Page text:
"Out in the west Texas town of El Paso, I fell in love with a Mexican girl..."
According to Billboard Top 1000 Singles 1955-1990 (Hal Leonard Publishing, 1991) Marty Robbins’ “El Paso” was the “Number 1” single in the United States for two weeks beginning the week of January 4. “El Paso” is indebted to the corrido (a narrative song, often a ballad, sometimes with a rhythm much like that of a waltz) that Robbins transformed into a country-western ballad. It told the story of a cowboy who fell in love with a Mexican cantina dancer (her name is not important). She was wicked, though, and mocked his love by flirting with other cowboys. One night, so the narrator tells us, in a jealous rage, he shot and killed a boy to whom the girl was being overly attentive. The cowboy fled El Paso, but soon realized that his love for her was stronger than his fear of death, and he returned. He was set upon by the vengeful friends of his victim, and was mortally shot by them. He dies, seemingly happy, in the feckless girl’s arms. He died exalted because of his passion, and yet his passion remained unfulfilled, and thus his desire brought him not ecstasy, but death.
Another pair of famous lovers, Romeo and Juliet, who had only a few days to celebrate their passion--after all, they met on Sunday and died on Thursday, and had just one blissful night of erotic pleasure together--and whose love ended in mutual suicide, are nonetheless celebrated as the happiest and most famous lovers in the western world. Paradoxically, the brevity and misery of their fated love is touted as the model to which lovers should aspire. For love to be genuine, it has to be autonomous, intense--and calamitous. On the one hand, our myths uphold the idea of living happily ever after, but on the other, we measure authentic love only by the degree to which it incites misery and suffering. Denis De Rougemont, in Love in the Western World, says that obsessive passion is really the desire for death: Isn't that the lesson "El Paso" teaches us? In order for love to be real and authentic, we must be unhappy. In one of those delicious ironies possible only in art and not life, “El Paso” was covered by none other than...The Grateful Dead, who played the song in concert several hundred times. Perhaps Bob Weir, or Jerry Garcia, or both, knew what the song was really about.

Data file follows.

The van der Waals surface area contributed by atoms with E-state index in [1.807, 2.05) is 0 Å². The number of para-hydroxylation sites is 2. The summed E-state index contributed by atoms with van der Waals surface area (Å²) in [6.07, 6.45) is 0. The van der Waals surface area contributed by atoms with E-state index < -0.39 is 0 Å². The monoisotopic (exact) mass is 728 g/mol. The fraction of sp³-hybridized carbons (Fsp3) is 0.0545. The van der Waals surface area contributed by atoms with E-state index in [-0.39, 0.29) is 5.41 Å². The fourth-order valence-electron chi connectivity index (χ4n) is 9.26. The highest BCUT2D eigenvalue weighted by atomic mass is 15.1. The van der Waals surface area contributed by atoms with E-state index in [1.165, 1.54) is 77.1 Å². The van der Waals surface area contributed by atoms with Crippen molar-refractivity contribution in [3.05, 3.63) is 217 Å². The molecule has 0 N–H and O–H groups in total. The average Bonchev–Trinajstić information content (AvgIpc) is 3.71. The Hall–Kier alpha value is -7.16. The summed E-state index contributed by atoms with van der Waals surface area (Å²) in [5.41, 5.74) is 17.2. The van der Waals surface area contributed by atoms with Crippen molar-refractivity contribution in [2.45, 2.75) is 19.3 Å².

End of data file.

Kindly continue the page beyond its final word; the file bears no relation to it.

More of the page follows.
Marty Robbins’ Gunfighter Ballads and Trail Songs, released in September 1959, was one of the very first LP records I remember (as opposed to 7" 45s and my parents' 78s). Holding the cover in my hands, I would study the cover, flipping it back and forth, first the cover, then the back, examining every detail, reading every word. And I would play the record over and over and over. My mother was very tolerant. I was fascinated by it—and still am. The songs are remarkably diverse, each one a narrative in miniature; they were about religious conversion, Fate, Destiny, Love, and Death, filled with unexpected reversals, catastrophic endings. I now own it on CD. Robbins, gifted with a beautiful, remarkably expressive voice, was a mystic who died prematurely in 1982 at age 57.
In 1976, a few years before his death, Robbins revisited “El Paso” with a song titled “El Paso City.” The narrator is a passenger on an airplane flying over the west Texas desert, near El Paso, who remembers a song he’d heard long ago—“El Paso.” The narrator experiences an anamnesis (a sudden remembering of something he’d forgotten he'd forgotten) and asks, “Could it be that I could be/the cowboy in this mystery/That died there in that desert sand so long ago,” which I’ve always interpreted as Robbins’ admission that he believed he was, in fact, in his previous life the doomed cowboy he wrote about in the earlier song. Of course, in exploring his relationship with the muse that resided within him, "El Paso City" is also about the mystery of artistic creation.
And of course, "El Paso" is not about the real place, the Texas border town. In its figurative sense, "El Paso" names a certain imaginary location, a border kingdom where Desire and Obsession meet Death. In El Paso, you can find the answer to the daunting riddle, Why is passion so strongly linked with death?